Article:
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Re: Advice to new riders.

I agree about the leathers and one thing that hasn't been mentioned here is how plastic /nylon based clothes can melt into the skin from the friction of the slide. As far as helmets are concerned its your life you can be any vegetable you want if you chose to rat race at high speeds it is best to pick out a casket beforehand. The design of most Jap bikes will send you through the air like a rocket! know your skill & limitations .
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Old 02-06-2005, 02:10 AM   #41
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Re: Advice to new riders.

About a year ago when I still lived up in Buffalo NewYork there were I think 3 or 4 bikers up there, sport bikes ofcourse, and I lived on this nice long stretch of striaght awy, I think it was probably a good 3 miles long, and those bikes just loved to go flying down it top speed.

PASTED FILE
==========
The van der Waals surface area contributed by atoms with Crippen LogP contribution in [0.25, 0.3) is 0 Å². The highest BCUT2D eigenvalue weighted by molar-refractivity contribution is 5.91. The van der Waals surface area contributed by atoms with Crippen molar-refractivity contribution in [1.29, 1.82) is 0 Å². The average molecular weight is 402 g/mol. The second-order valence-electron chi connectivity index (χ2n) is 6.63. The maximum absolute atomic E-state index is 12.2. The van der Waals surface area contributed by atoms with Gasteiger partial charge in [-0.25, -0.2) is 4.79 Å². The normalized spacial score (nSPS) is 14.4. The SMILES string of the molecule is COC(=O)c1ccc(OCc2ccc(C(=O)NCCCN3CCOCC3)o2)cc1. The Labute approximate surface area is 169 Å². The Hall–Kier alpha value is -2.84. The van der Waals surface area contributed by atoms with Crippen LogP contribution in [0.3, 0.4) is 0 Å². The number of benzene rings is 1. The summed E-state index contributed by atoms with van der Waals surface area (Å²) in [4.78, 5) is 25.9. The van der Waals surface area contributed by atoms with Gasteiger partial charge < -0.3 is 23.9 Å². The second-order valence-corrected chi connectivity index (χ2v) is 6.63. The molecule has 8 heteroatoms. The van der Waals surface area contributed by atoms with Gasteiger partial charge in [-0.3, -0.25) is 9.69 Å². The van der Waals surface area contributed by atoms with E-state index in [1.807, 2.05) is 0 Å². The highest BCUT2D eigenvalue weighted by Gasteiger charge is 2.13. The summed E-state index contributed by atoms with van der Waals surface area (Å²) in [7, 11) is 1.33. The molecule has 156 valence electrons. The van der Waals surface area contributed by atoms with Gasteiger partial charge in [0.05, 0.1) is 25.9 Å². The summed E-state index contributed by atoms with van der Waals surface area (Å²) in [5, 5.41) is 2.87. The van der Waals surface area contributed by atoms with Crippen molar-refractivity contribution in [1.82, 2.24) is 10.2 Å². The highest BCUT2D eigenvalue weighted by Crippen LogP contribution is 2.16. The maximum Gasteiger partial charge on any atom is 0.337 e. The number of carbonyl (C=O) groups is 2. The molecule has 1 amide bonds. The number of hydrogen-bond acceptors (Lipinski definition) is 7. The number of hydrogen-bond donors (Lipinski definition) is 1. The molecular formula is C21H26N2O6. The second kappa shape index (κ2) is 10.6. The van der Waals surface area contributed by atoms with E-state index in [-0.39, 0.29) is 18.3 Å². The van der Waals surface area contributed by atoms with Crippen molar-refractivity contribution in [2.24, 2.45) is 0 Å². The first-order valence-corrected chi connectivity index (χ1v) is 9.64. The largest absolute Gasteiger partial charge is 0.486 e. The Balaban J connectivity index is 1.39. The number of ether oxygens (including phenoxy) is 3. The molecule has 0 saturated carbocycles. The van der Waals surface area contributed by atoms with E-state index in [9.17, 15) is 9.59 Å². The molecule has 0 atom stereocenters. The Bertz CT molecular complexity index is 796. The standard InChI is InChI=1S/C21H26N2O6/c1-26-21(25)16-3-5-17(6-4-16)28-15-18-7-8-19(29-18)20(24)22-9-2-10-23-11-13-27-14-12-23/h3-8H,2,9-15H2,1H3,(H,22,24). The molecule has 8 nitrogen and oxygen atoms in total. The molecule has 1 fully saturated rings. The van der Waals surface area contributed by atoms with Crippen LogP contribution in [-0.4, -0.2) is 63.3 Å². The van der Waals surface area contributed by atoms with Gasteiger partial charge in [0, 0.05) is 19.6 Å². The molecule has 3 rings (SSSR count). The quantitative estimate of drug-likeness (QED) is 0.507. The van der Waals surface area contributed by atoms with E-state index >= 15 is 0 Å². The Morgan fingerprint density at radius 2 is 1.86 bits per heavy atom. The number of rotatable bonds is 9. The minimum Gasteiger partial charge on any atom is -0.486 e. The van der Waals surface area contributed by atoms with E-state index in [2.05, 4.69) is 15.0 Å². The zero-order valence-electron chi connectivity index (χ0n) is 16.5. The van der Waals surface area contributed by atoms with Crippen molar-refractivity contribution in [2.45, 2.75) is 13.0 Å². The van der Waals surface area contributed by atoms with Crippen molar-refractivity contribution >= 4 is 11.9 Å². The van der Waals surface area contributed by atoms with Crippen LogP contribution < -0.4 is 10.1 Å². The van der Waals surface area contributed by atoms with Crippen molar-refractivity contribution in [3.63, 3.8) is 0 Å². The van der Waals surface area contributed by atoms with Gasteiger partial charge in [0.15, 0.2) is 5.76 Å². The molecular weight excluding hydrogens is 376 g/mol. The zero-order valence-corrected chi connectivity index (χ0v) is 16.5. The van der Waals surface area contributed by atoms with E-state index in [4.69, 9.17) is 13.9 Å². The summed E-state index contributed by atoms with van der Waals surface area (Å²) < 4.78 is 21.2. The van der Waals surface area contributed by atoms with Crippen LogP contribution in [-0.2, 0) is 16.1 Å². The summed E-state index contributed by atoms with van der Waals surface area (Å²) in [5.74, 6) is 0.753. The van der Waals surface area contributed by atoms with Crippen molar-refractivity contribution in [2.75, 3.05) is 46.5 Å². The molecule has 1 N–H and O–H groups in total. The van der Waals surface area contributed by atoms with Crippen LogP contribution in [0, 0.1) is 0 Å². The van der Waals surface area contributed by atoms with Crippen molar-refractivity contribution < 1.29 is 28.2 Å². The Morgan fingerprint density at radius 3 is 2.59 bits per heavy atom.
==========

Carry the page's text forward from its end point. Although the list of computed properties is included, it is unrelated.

My house sat ontop of a small hill right across from a Legion hall, and this legion hall had a few very well grown pines right infront of the driveway making it very difficult to pull out of because you almost always couldnt see what was coming.

So anyways I was outside mowing the front lawn and I hear the bike coming, and its frigging flying, I mean I could hear it peeling out at the light and man the engine roaring, never heard anything more beautiful, and the guy on the bike must have been thinking the same thing because just as he was coming up on the legion hall a mini-van pulled right out infront of him, seeing him too late hit the brakes, he didnt swerve, hit the side head on, went UP and OVER the hood of the van INTO oncoming traffic.